Hazel Hawkins Memorial is a full service, not-for-profit hospital located in Hollister, CA. Founded in 1907, the hospital offers a full range of inpatient and outpatient services including: emergency services, stroke care, surgical services, radiology and diagnostic imaging services, laboratory services, palliative care, physical, speech and occupational therapy, respiratory care, and a birthing center.
Frank Gee manages the facilities for the hospital’s main campus in Hollister and 15 outpatient clinics throughout San Benito County. In his role as the Director of Plant Operations and Engineering responsible for all facility maintenance operations, Mr. Gee oversees adherence to safety and engineering standards and compliance with applicable regulations, laws, and codes.
In 2018 The Joint Commission (TJC), a US-based accrediting body that establishes and enforces standards to ensure the safety and quality of healthcare facilities, performed a site survey of Hazel Hawkins.
“At the time, we were using manual methods to record temperature and humidity conditions,” said Mr. Gee. “The survey showed that this created gaps in the records of environmental conditions. The results of this particular survey focused on the relative humidity of our surgical suites, which include two operating rooms (ORs) in the main hospital and three in our Ambulatory Surgery Center (ASC). Hazel Hawkins’ ORs do not run 24/7; they are often closed on weekends and at night. With minimal staffing in the surgical suites to write down continuous data, conditions were not always recorded. TJC wanted to see the humidity in the ORs and sterile rooms monitored continuously and unconditionally.”
Relative humidity must be controlled in ORs and sterile rooms to mitigate the growth of microorganisms, prevent electrostatic discharge (ESD), and ensure ideal working conditions for OR personnel. Humidity can affect sterile supplies and electro-medical devices in ORs.
“The relative humidity can never go beyond 60% because the risk of infection increases,” said Mr. Gee. “Even during a procedure, surgeons are compelled to consider discontinuing that procedure if the relative humidity goes beyond 60%. In addition, modern surgery can include robotics and other devices that can be negatively affected by electrostatic discharge if the relative humidity goes below 30%.”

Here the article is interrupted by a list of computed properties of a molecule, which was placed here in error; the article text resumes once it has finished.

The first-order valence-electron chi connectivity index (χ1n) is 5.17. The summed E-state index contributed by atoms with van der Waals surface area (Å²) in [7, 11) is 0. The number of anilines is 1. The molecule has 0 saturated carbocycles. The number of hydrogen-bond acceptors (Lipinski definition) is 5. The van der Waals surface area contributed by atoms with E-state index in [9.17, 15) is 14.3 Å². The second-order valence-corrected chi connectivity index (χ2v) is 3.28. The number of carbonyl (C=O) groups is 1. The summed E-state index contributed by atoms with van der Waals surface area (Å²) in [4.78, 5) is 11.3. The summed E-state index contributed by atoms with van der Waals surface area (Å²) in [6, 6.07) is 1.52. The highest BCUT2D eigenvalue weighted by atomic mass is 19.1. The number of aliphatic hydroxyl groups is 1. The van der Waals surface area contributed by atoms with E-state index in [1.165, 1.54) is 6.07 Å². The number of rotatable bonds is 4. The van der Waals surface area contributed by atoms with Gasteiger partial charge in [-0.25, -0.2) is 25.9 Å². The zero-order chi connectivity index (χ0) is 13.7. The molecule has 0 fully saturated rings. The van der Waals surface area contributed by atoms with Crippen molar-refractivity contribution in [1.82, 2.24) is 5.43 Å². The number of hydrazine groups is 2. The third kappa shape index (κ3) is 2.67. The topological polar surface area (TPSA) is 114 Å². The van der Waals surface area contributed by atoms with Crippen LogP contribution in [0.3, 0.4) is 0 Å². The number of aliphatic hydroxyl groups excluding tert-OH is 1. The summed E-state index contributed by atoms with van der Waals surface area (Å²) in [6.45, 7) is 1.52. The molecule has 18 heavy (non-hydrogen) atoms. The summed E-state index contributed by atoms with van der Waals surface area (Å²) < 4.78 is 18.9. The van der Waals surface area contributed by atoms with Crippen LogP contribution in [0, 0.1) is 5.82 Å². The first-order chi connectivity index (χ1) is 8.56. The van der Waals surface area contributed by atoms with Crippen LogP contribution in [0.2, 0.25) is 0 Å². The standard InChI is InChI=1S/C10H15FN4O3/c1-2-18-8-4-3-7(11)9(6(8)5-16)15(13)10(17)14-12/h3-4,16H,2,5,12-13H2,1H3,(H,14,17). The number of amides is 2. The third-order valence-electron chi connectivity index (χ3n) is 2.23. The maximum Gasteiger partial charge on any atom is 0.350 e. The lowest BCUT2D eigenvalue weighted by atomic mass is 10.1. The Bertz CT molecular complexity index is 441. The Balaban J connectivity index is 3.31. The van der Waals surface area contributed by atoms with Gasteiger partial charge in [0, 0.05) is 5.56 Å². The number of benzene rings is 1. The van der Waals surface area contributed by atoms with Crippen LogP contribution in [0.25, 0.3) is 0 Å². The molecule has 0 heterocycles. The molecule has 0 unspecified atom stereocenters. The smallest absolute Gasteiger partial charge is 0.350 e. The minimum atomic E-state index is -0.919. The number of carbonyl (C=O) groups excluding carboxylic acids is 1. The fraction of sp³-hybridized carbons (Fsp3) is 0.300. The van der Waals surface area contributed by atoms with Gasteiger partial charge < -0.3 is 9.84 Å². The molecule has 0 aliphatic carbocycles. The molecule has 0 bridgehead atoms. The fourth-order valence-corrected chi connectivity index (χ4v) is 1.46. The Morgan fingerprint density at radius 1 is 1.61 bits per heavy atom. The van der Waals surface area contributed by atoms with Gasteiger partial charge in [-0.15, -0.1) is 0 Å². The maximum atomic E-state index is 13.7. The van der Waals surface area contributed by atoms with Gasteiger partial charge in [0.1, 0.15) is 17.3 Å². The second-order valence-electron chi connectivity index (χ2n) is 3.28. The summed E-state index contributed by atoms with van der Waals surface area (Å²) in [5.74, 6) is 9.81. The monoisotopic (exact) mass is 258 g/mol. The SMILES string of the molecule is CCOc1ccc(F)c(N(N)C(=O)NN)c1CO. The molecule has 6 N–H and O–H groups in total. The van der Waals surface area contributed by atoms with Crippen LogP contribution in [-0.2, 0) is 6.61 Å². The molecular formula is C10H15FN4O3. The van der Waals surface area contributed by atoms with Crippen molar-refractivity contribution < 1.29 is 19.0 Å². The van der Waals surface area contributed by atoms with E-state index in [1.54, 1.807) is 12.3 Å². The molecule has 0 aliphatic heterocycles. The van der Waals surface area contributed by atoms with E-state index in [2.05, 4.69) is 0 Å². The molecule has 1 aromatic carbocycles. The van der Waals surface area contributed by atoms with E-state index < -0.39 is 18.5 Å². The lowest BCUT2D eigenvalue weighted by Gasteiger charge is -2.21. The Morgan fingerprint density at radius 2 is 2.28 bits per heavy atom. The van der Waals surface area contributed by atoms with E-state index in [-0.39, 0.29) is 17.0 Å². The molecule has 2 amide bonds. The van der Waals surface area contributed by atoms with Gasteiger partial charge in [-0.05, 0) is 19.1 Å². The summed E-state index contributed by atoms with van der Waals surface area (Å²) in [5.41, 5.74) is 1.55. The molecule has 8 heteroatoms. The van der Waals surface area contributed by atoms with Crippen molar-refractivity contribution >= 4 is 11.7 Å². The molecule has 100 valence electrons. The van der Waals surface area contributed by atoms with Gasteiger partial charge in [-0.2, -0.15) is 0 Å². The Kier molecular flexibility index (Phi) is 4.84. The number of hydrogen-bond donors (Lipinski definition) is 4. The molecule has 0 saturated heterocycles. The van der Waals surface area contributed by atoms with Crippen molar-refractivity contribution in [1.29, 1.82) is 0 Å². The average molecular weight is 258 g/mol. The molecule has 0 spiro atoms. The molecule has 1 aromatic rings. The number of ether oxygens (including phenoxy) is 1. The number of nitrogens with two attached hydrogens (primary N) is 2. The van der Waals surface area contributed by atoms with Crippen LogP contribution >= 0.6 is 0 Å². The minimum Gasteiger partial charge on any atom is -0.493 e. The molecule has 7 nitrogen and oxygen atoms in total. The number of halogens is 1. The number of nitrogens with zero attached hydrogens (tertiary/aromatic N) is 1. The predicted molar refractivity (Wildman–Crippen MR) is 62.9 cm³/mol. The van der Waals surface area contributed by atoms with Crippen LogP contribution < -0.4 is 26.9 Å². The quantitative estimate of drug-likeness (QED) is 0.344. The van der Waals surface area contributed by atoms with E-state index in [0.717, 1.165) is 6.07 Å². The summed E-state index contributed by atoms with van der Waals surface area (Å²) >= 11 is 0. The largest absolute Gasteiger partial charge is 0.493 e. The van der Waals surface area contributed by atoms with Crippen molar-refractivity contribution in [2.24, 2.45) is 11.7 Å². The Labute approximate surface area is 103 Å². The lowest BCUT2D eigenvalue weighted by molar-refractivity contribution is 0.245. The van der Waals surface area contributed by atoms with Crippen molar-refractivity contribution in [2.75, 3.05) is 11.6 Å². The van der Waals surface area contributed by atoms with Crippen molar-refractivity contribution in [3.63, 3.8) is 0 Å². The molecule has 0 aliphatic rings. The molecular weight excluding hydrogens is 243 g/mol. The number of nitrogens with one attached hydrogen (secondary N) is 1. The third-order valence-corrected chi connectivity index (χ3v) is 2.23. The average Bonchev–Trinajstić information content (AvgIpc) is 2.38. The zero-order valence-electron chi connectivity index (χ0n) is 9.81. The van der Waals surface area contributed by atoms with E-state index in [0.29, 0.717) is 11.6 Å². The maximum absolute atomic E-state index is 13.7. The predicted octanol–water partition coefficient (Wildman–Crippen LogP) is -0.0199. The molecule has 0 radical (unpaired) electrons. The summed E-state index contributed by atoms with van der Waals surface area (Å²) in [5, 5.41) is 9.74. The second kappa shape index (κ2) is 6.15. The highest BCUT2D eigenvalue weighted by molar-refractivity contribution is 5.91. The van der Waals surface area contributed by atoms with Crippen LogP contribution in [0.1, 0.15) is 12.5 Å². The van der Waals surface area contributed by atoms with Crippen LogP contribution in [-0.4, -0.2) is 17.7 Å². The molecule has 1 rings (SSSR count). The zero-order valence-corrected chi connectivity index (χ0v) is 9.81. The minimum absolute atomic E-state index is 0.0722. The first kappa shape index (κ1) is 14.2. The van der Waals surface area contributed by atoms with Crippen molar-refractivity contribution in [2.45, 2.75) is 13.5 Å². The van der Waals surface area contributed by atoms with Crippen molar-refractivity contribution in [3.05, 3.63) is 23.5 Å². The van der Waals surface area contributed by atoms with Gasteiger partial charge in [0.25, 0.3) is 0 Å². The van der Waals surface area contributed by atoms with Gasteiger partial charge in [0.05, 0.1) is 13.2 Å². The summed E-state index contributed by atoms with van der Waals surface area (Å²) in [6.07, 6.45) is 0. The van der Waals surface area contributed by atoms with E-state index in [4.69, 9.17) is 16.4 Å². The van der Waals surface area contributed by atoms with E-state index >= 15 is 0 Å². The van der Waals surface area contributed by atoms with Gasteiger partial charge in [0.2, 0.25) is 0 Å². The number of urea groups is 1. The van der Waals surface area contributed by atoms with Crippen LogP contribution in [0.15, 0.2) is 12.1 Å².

At the survey, TJC surveyors issued an “Accreditation Survey Findings Report”. The report contained Requirements for Improvement (RFI) on monitoring humidity in the surgical suites, temperatures for drug storage refrigerators, and temperatures for blanket warmers. When a hospital receives survey findings, it must respond by submitting an Evidence of Standards Compliance (ESC) Report for each RFI.
The standards cited from TJC publication “Evidence of Standards Compliance” (ESC) included:
- EC.02.05.01 – 15: In critical care areas designed to control airborne contaminants (such as biological agents, gases, fumes, dust), the ventilation system provides appropriate pressure relationships, air-exchange rates, filtration efficiencies, temperature and humidity. Note: For more information about areas designed for control of airborne contaminants, the basis for design compliance is the Guidelines for Design and Construction of Health Care Facilities, based on the edition used at the time of design (if available).
- ESC: MM.03.01.01 – 2: The hospital stores medications according to the manufacturer’s recommendations or, in the absence of such recommendations, according to a pharmacist’s instructions. Note: This element of performance is also applicable to sample medications.
An in-house continuous monitoring implementation team of hospital managers was created to respond to the RFI. “The challenge was that we needed to take immediate corrective actions and submit our report within 90 days,” said Mr. Gee. “So we were under some significant time constraints.”
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